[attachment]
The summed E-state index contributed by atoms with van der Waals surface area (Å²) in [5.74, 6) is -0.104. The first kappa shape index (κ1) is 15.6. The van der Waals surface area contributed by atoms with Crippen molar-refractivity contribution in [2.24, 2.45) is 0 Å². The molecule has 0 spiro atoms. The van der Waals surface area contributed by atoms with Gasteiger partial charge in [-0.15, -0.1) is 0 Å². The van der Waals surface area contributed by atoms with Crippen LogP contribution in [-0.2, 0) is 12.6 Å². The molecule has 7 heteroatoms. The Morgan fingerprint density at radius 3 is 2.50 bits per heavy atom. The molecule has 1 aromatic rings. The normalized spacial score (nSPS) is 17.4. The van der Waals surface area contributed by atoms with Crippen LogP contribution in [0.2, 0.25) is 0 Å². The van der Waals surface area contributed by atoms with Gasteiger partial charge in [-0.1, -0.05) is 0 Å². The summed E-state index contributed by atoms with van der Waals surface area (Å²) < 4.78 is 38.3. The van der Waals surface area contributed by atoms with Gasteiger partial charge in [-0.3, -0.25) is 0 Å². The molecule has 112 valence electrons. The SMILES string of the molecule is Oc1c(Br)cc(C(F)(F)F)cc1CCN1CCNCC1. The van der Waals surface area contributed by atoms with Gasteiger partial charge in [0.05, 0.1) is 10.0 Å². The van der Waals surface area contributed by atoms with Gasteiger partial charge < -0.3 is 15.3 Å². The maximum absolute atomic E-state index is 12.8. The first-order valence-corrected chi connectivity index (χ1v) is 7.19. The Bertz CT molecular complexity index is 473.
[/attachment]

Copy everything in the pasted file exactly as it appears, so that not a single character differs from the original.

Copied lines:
The summed E-state index contributed by atoms with van der Waals surface area (Å²) in [5.74, 6) is -0.104. The first kappa shape index (κ1) is 15.6. The van der Waals surface area contributed by atoms with Crippen molar-refractivity contribution in [2.24, 2.45) is 0 Å². The molecule has 0 spiro atoms. The van der Waals surface area contributed by atoms with Gasteiger partial charge in [-0.15, -0.1) is 0 Å². The van der Waals surface area contributed by atoms with Crippen LogP contribution in [-0.2, 0) is 12.6 Å². The molecule has 7 heteroatoms. The Morgan fingerprint density at radius 3 is 2.50 bits per heavy atom. The molecule has 1 aromatic rings. The normalized spacial score (nSPS) is 17.4. The van der Waals surface area contributed by atoms with Crippen LogP contribution in [0.2, 0.25) is 0 Å². The van der Waals surface area contributed by atoms with Gasteiger partial charge in [-0.1, -0.05) is 0 Å². The summed E-state index contributed by atoms with van der Waals surface area (Å²) < 4.78 is 38.3. The van der Waals surface area contributed by atoms with Gasteiger partial charge in [-0.3, -0.25) is 0 Å². The molecule has 112 valence electrons. The SMILES string of the molecule is Oc1c(Br)cc(C(F)(F)F)cc1CCN1CCNCC1. The van der Waals surface area contributed by atoms with Gasteiger partial charge in [0.05, 0.1) is 10.0 Å². The van der Waals surface area contributed by atoms with Gasteiger partial charge < -0.3 is 15.3 Å². The maximum absolute atomic E-state index is 12.8. The first-order valence-corrected chi connectivity index (χ1v) is 7.19. The Bertz CT molecular complexity index is 473.